IDTechEx report reveals which display technologies will dominate the next generation of AR devices.
Virtual and Augmented Reality (VR and AR) headsets share, on the surface, 90% of the same component parts.
However, two key technologies separate the former product category, which has sold in the millions on the consumer mass market, from the latter, which is yet to crack the mainstream market.
Near-eye optics form one part of the puzzle, but display systems offer an equal challenge.
AR headsets offer some of the toughest challenges available to today’s display industry. Requirements vary depending on the intended application and the optical technologies the displays are paired with, but a typical AR headset might require its displays be:
- Extremely bright in order to compete with ambient light and pair with inefficient waveguide optical combiners – yet power-efficient enough to allow a reasonable battery life without making the headset too heavy.
- Compact and lightweight enough to fit into slim frames that do not look too dissimilar to normal spectacles.
- At least high resolution enough for good legibility of text and notification content or even full Mixed Reality (MR) experiences.
- Low-cost enough not to blow the bill of materials budget for the headset.
As detailed in IDTechEx’s report Displays for Virtual, Augmented and Mixed Reality 2024-2034 meeting all of these in the same package is no easy task and there are multiple potential approaches. This begs the question: which display technologies will dominate the next generation of AR devices?
MicroLED microdisplays on the way to mass adoption?
MicroLED microdisplays might be the most hyped AR display technology and are an increasingly common choice in minimalist AR devices which are aimed more at minimizing intrusion than maximizing immersion for the wearer.
So far, China’s Jade Bird Display (JBD) has led the way here, with its microdisplays finding their way into headsets from players including Vuzix, TCL and Oppo: indeed, IDTechEx is not aware of any microLED-powered AR headsets on the market not using JBD’s panels.
MicroLED displays offer special advantages in terms of brightness-to-volume ratio (unlike many competing technologies, these panels emit light directly instead of being illuminated by a separate light source, which adds bulk) and maximizing pixel density – but there are significant issues to solve.
So far, JBD has only been able to offer VGA (640×480) resolution (likely to minimize defect rate in its panels), and if a full-color display is needed, then the outputs of three single-color displays are combined with prisms in the current iteration (JBD says a single panel solution is in the works).
However, in the applications targeted so far, these displays more than suffice, with headsets using JBD panels offering compelling visual experiences when demoed by IDTechEx’s analyst.
Laser beam scanning displays: ready for re-entry?
Manufacturing at scale remains the most difficult problem to solve for microLED microdisplays, with complex mass transfer processes and high defect rates being significant roadblocks, keeping JBD alone in serving this market commercially for now.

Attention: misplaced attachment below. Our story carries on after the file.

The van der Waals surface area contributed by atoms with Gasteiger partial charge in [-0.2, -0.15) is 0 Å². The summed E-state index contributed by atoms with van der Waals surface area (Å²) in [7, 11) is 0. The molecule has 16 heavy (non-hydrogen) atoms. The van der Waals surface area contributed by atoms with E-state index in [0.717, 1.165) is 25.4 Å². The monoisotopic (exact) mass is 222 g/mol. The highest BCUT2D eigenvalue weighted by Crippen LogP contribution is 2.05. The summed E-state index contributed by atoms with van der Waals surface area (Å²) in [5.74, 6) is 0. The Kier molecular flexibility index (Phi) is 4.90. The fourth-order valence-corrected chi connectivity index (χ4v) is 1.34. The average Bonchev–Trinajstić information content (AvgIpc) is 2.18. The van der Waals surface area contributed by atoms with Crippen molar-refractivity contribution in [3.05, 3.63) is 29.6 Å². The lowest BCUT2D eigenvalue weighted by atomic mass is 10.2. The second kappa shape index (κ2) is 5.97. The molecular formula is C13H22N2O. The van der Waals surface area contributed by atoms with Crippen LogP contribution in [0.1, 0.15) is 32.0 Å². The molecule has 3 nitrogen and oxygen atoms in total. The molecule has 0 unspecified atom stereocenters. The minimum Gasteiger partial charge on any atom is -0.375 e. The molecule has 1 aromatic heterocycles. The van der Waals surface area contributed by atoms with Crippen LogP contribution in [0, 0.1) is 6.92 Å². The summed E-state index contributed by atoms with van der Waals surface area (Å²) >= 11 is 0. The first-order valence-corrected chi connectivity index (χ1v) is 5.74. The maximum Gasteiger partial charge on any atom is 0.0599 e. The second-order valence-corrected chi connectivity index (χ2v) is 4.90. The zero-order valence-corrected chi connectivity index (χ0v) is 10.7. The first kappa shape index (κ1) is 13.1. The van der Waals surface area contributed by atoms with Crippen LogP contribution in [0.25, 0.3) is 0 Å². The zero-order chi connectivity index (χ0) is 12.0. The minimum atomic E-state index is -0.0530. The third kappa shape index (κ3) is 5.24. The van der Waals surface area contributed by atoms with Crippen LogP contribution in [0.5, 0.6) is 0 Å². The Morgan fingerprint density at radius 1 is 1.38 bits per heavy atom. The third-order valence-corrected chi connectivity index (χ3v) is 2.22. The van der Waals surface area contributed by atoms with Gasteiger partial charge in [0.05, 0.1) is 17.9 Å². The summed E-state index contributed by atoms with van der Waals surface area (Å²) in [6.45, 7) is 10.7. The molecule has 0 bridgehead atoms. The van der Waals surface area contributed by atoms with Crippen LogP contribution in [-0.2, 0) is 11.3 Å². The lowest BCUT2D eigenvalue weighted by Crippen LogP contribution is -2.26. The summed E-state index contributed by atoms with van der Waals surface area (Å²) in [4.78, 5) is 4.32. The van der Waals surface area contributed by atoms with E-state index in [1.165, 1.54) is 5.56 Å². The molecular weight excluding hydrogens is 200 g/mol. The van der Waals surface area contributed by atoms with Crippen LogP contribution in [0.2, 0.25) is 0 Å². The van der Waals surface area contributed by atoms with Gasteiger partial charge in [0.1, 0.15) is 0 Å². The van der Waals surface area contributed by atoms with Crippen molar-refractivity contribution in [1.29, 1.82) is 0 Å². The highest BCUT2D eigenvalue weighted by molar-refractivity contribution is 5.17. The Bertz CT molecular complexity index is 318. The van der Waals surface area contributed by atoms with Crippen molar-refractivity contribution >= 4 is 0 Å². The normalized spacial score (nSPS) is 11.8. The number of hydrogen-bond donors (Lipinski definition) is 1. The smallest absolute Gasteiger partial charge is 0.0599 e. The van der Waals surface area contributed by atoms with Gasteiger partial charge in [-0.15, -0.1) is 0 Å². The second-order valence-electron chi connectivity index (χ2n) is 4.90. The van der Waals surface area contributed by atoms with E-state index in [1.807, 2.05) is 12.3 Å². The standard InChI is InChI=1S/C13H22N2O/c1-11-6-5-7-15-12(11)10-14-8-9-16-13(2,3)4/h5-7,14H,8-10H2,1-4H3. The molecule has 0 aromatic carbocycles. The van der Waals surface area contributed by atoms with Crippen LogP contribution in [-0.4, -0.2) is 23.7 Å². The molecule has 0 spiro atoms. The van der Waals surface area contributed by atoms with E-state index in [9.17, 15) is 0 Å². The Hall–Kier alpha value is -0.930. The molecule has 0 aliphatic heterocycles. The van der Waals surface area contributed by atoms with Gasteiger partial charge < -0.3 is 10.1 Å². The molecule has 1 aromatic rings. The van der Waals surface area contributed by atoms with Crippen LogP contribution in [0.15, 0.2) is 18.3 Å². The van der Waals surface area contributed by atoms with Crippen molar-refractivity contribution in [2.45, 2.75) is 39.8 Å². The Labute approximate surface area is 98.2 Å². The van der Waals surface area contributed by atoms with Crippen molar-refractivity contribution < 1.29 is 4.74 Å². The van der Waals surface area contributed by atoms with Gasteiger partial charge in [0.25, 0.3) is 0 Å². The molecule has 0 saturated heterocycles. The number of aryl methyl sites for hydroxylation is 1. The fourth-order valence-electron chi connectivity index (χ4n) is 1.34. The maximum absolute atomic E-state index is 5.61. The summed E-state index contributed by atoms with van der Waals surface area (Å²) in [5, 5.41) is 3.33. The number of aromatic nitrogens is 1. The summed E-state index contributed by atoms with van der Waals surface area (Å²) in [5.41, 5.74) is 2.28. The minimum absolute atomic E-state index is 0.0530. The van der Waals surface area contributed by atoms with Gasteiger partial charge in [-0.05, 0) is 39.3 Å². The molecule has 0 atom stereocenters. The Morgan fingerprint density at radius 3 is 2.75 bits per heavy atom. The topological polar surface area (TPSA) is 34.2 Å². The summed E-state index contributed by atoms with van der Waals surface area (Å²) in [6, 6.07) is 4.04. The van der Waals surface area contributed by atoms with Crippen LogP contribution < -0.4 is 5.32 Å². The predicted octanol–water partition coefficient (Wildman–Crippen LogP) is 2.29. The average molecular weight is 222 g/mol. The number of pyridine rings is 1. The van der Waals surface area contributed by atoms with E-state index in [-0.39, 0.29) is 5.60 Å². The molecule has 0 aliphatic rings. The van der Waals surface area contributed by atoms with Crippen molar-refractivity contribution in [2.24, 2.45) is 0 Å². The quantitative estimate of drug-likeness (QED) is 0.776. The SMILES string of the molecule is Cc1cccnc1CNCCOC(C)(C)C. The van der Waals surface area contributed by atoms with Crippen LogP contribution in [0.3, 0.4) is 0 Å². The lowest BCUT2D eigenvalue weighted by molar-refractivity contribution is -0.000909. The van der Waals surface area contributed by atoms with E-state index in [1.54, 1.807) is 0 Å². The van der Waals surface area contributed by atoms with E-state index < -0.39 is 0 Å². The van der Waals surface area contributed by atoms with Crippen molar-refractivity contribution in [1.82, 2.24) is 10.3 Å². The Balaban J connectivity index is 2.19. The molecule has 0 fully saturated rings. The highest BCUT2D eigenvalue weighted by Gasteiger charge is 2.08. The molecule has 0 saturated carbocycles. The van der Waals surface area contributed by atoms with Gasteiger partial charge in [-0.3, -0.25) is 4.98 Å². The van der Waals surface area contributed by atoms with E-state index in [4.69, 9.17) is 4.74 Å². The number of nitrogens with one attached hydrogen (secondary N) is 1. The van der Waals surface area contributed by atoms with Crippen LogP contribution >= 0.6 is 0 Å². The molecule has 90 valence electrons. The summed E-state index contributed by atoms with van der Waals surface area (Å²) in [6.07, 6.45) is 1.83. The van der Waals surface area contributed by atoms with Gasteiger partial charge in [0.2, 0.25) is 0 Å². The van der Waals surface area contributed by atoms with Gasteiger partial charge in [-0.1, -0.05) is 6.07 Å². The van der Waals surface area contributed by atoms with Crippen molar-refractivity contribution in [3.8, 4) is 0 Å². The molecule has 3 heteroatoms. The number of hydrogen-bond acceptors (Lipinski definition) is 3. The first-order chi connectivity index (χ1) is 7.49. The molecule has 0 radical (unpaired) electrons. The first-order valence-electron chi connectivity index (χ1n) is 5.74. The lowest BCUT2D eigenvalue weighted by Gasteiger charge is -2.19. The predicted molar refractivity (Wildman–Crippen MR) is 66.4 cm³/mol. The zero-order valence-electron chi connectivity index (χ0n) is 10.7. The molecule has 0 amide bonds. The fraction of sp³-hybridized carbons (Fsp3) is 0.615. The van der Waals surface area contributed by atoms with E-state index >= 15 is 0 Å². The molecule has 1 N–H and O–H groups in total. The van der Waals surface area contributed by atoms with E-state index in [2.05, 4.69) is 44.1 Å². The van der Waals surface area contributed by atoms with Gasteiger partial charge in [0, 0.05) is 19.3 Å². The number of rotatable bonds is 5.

Laser beam scanning (LBS) displays, which Draw images using modulated laser beams, could soon offer competition here.
They can be made almost as compact as microLED microdisplays (Austrian startup TriLite Technologies’ Trixel 3 LBS display has a volume of less than a cubic centimeter), can couple efficiently with waveguide optics due to their highly collimated output light and, unlike microLEDs, are based entirely on established hardware technologies.
It even looked like Google was using the display type in its Project Iris AR headsets, although this project may now be paused or cancelled.
However, environmental sensitivity and minute alignment tolerance requirements represent downsides with LBS that have delayed adoption, although software tricks help reduce these issues. Pushing resolution higher without using hardware tricks that can introduce visual artifacts is difficult, but if used in minimalist AR devices, this does not present much of a limitation.
More established technologies show their value
OLED-on-Silicon (also known as micro-OLED) and Liquid Crystal-on-Silicon (LCOS) displays are the more established display technologies holding much of the rest of the AR display market, with good reason.
OLED-on-Si offers high resolution at a relatively low cost and is the technology of choice for lower-cost, consumer-focused AR headsets like those from XReal, but their relatively low brightness means they are incompatible with the waveguide optics used in most higher-end devices.
LCOS, meanwhile, tends to be the technology of choice for the most immersive MR-capable AR devices, although brightness efficiency and relatively high costs for high-resolution panels present issues here.
Future developments and further insight
IDTechEx says what should be clear from its assessment is that a range of display technologies are likely to maintain their place in AR over the next decade.
Benchmarking display technologies in this report, IDTechEx found that, as a rule, technological performance was negatively correlated with commercial performance: the question for headset engineer is how much value they place on top-end performance vs. raising prices or making their supply chains hard to manage.Click below to share this article